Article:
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Neurogenic TOS Diagnosis


The diagnosis of NTOS has long been quite elusive and even controversial, particularly to those health care providers who do not specialize in TOS.  The reason is that there is no single test or imaging study that can definitively prove or disprove the existence of NTOS.  It is a clinical diagnosis which means that the diagnosis relies heavily on the patient’s symptoms, medical history, and physical examination.  The clinical diagnosis of NTOS is then further supported by objective testing and imaging to rule out more common medical conditions that can mimic NTOS and is then supplemented with a few NTOS-specific clinical tests.  It is also often referred to as a diagnosis of exclusion due to the fact that a large part of the diagnostic process is comprised of ruling out other more common conditions whose symptoms can mimic those of NTOS.  Aside from objective testing, ruling out these other conditions often involves doctors who specialize in these conditions to assist with determining whether these conditions are causing or contributing to the patient’s symptoms. The journey for most patients begins with a primary care physician and then often involves referrals to specialists such as orthopedic surgeons, neurologists, peripheral nerve surgeons, neurosurgeons, and physiatrists.  Most of these referrals and specialists will NOT have NTOS in mind.  For some, a chiropractor or physical therapist will be the first to mention TOS, and the patient will then begin getting referrals with the hope of getting a TOS diagnosis.  For many, these referrals and specialist visits will NOT end with a diagnosis of NTOS.  However, luckily, most of these patients will still make progress toward a diagnosis of NTOS through the testing and procedures ordered for them which will have almost certainly ruled out other more common medical conditions.  Unfortunately, for some of them, this process will also include having had unsuccessful surgeries for conditions which are ultimately found to be most likely inaccurate diagnoses.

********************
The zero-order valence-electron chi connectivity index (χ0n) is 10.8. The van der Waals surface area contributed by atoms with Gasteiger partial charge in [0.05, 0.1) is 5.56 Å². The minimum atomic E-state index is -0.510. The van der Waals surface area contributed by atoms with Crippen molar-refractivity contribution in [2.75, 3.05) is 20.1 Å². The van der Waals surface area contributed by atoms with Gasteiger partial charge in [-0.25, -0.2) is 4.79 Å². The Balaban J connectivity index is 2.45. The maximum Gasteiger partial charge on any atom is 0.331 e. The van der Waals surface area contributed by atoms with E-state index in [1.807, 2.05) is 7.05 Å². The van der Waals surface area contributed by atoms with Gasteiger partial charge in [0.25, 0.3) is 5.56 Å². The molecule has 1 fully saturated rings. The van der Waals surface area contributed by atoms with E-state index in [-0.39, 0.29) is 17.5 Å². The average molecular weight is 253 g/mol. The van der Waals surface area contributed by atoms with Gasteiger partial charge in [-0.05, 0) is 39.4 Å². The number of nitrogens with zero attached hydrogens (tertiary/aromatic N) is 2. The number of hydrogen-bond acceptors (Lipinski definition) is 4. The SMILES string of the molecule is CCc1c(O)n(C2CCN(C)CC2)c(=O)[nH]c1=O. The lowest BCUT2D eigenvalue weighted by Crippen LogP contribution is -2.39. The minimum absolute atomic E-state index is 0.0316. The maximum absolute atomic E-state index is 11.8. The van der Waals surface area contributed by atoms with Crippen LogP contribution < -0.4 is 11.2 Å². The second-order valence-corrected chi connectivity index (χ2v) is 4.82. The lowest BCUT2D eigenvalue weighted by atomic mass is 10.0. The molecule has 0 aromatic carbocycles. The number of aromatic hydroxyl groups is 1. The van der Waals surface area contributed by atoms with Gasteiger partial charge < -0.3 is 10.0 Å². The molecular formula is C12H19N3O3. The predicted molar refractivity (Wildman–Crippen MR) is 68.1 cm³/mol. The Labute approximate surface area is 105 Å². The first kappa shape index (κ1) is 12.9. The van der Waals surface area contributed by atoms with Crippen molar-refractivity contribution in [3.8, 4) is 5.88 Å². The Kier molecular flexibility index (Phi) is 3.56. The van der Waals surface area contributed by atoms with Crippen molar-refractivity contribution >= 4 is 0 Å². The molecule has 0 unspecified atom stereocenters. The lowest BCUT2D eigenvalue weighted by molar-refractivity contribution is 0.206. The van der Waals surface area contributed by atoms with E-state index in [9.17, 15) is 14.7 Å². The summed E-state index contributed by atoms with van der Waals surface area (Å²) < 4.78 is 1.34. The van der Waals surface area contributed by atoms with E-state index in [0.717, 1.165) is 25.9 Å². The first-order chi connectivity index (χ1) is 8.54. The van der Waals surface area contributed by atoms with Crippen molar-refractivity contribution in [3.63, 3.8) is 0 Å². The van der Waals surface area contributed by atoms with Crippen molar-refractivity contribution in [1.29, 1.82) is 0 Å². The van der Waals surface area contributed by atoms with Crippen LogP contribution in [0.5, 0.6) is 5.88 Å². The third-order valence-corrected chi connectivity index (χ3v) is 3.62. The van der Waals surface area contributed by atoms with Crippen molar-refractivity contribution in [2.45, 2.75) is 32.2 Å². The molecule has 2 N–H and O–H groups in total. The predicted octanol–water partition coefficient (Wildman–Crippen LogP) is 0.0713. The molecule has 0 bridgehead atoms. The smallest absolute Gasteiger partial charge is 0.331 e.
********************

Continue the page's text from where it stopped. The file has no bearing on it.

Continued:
Who Diagnoses & Treats NTOS?

Any doctor who is familiar with NTOS can give a preliminary diagnosis.  These most commonly are orthopedic surgeons, peripheral nerve surgeons, or neurologists.  Once a diagnosis of NTOS is suspected, referral should be made to a TOS specialist to make a definitive diagnosis.  TOS specialists are usually vascular surgeons and occasionally cardiothoracic surgeons.  However, most vascular surgeons and cardiothoracic surgeons DO NOT specialize in TOS.  In fact, most of them have very little experience with TOS.  Therefore, it needs to be a vascular surgeon or cardiothoracic surgeon who specifically specializes in TOS.  Although it might seem a bit unconventional, these surgeons treat all three types of TOS including NTOS.  There are some orthopedic surgeons, peripheral nerve surgeons, and neurosurgeons who treat NTOS, but those specialties are in the minority and are not generally represented within the community of high volume TOS specialists.  However, outside the US, where TOS experience and knowledge is more limited, it is somewhat more common to see these other specialties represented in the options for TOS specialists.  For help finding a TOS surgeon, click here.